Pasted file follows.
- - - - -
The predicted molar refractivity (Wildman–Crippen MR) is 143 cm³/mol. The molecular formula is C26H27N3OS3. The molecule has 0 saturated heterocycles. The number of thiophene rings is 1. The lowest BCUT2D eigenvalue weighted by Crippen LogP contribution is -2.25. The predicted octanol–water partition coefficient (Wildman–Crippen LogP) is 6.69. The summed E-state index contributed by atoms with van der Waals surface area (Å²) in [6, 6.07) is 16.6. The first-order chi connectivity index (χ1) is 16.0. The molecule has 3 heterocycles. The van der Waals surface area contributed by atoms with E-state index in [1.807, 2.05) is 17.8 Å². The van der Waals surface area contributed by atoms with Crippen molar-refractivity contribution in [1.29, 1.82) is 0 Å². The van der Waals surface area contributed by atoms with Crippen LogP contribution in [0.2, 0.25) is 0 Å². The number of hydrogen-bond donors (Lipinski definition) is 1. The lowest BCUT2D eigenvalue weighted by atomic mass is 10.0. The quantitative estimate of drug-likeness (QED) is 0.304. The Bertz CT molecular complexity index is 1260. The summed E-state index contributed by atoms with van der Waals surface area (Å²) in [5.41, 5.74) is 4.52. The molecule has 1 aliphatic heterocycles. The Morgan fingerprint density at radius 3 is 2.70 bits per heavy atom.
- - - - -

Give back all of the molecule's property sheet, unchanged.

The predicted molar refractivity (Wildman–Crippen MR) is 143 cm³/mol. The molecular formula is C26H27N3OS3. The molecule has 0 saturated heterocycles. The number of thiophene rings is 1. The lowest BCUT2D eigenvalue weighted by Crippen LogP contribution is -2.25. The predicted octanol–water partition coefficient (Wildman–Crippen LogP) is 6.69. The summed E-state index contributed by atoms with van der Waals surface area (Å²) in [6, 6.07) is 16.6. The first-order chi connectivity index (χ1) is 16.0. The molecule has 3 heterocycles. The van der Waals surface area contributed by atoms with E-state index in [1.807, 2.05) is 17.8 Å². The van der Waals surface area contributed by atoms with Crippen molar-refractivity contribution in [1.29, 1.82) is 0 Å². The van der Waals surface area contributed by atoms with Crippen LogP contribution in [0.2, 0.25) is 0 Å². The number of hydrogen-bond donors (Lipinski definition) is 1. The lowest BCUT2D eigenvalue weighted by atomic mass is 10.0. The quantitative estimate of drug-likeness (QED) is 0.304. The Bertz CT molecular complexity index is 1260. The summed E-state index contributed by atoms with van der Waals surface area (Å²) in [5.41, 5.74) is 4.52. The molecule has 1 aliphatic heterocycles. The Morgan fingerprint density at radius 3 is 2.70 bits per heavy atom.